Wednesday, January 11, 2006

Cancer-sniffing dogs

I've heard about dogs (and doctors) detecting disease from scent alone, but a new study shows that canines can be as good as people. At the Pine Street Foundation in San Anselmo, California, Labrador retrievers and Portugese water dogs were trained to sniff out alkanes and benzene derivatives in the breath of cancer patients. From New Scientist: The dogs correctly detected 99% of the lung cancer samples, and made a mistake with only 1% of the healthy controls. With breast cancer, they correctly detected 88% of the positive samples, and made a mistake on only 2% of the controls.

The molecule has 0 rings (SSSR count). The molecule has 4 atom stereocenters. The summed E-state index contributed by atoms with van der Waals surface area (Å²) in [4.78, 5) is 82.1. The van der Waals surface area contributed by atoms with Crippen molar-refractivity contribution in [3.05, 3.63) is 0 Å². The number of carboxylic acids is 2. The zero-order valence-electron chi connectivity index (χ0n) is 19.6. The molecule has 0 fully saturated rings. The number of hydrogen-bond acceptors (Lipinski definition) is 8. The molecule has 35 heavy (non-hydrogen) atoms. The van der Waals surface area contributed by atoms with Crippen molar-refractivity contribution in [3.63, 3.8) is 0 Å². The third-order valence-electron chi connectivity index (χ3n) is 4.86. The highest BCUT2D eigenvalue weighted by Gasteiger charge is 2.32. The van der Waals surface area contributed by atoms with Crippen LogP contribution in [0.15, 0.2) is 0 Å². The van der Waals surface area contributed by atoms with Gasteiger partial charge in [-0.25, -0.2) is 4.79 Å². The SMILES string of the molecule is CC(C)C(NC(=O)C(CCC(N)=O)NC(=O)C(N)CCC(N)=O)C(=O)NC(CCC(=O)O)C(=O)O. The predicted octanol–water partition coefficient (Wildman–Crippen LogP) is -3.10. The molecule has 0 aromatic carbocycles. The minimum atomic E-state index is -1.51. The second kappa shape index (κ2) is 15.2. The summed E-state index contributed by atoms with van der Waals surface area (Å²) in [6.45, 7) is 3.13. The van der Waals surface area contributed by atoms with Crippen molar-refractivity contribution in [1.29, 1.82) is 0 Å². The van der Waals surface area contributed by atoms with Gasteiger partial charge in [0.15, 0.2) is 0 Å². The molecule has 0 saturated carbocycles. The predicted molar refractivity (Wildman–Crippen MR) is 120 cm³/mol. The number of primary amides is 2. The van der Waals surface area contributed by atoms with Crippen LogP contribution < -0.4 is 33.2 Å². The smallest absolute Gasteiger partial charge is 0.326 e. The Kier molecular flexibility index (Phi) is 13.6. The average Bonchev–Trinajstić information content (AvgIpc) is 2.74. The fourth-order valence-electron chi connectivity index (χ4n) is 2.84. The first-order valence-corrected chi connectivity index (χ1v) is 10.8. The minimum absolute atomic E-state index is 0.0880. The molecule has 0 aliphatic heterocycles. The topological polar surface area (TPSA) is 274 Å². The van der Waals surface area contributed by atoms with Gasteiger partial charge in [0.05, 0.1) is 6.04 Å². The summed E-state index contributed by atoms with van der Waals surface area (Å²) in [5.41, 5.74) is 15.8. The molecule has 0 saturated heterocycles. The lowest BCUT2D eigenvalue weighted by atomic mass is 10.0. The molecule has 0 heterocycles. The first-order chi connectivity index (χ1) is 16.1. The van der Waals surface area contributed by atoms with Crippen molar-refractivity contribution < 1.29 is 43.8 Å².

The work is convincing, says James C Walker, director of the Florida State University Sensory Research Institute in Tallahassee, US. In 2004 Walker and colleagues showed that dogs could sniff out melanomas. He says that the next step is to see if dogs are really detecting cancer, or if they might be sensing a more general disease symptom, such as one that comes from inflammation.


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